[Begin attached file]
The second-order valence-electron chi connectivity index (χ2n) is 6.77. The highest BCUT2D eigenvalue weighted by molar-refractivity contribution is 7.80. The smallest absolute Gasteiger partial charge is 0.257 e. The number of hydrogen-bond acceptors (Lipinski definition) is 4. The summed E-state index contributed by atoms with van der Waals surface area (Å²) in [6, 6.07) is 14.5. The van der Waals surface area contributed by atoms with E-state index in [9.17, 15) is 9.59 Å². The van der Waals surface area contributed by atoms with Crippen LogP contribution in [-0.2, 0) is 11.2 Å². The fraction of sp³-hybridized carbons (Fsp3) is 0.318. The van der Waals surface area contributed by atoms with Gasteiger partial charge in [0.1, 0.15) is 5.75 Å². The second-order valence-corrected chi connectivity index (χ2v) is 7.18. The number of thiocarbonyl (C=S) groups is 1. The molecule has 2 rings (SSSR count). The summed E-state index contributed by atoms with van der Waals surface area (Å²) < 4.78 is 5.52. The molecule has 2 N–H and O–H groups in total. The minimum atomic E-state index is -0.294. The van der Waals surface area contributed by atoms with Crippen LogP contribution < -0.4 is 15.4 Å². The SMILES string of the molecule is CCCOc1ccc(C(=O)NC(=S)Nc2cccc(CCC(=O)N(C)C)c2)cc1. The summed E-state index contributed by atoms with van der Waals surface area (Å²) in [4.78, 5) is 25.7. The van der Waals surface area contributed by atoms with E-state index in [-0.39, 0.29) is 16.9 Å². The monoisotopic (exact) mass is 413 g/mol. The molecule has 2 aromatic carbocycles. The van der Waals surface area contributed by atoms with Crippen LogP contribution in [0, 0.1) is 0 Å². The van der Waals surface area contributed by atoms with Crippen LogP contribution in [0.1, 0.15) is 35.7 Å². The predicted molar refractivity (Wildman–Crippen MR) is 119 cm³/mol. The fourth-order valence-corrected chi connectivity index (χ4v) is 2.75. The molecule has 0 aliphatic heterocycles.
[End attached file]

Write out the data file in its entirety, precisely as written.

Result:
The second-order valence-electron chi connectivity index (χ2n) is 6.77. The highest BCUT2D eigenvalue weighted by molar-refractivity contribution is 7.80. The smallest absolute Gasteiger partial charge is 0.257 e. The number of hydrogen-bond acceptors (Lipinski definition) is 4. The summed E-state index contributed by atoms with van der Waals surface area (Å²) in [6, 6.07) is 14.5. The van der Waals surface area contributed by atoms with E-state index in [9.17, 15) is 9.59 Å². The van der Waals surface area contributed by atoms with Crippen LogP contribution in [-0.2, 0) is 11.2 Å². The fraction of sp³-hybridized carbons (Fsp3) is 0.318. The van der Waals surface area contributed by atoms with Gasteiger partial charge in [0.1, 0.15) is 5.75 Å². The second-order valence-corrected chi connectivity index (χ2v) is 7.18. The number of thiocarbonyl (C=S) groups is 1. The molecule has 2 rings (SSSR count). The summed E-state index contributed by atoms with van der Waals surface area (Å²) < 4.78 is 5.52. The molecule has 2 N–H and O–H groups in total. The minimum atomic E-state index is -0.294. The van der Waals surface area contributed by atoms with Crippen LogP contribution < -0.4 is 15.4 Å². The SMILES string of the molecule is CCCOc1ccc(C(=O)NC(=S)Nc2cccc(CCC(=O)N(C)C)c2)cc1. The summed E-state index contributed by atoms with van der Waals surface area (Å²) in [4.78, 5) is 25.7. The van der Waals surface area contributed by atoms with E-state index in [-0.39, 0.29) is 16.9 Å². The monoisotopic (exact) mass is 413 g/mol. The molecule has 2 aromatic carbocycles. The van der Waals surface area contributed by atoms with Crippen LogP contribution in [0, 0.1) is 0 Å². The van der Waals surface area contributed by atoms with Crippen LogP contribution in [0.1, 0.15) is 35.7 Å². The predicted molar refractivity (Wildman–Crippen MR) is 119 cm³/mol. The fourth-order valence-corrected chi connectivity index (χ4v) is 2.75. The molecule has 0 aliphatic heterocycles.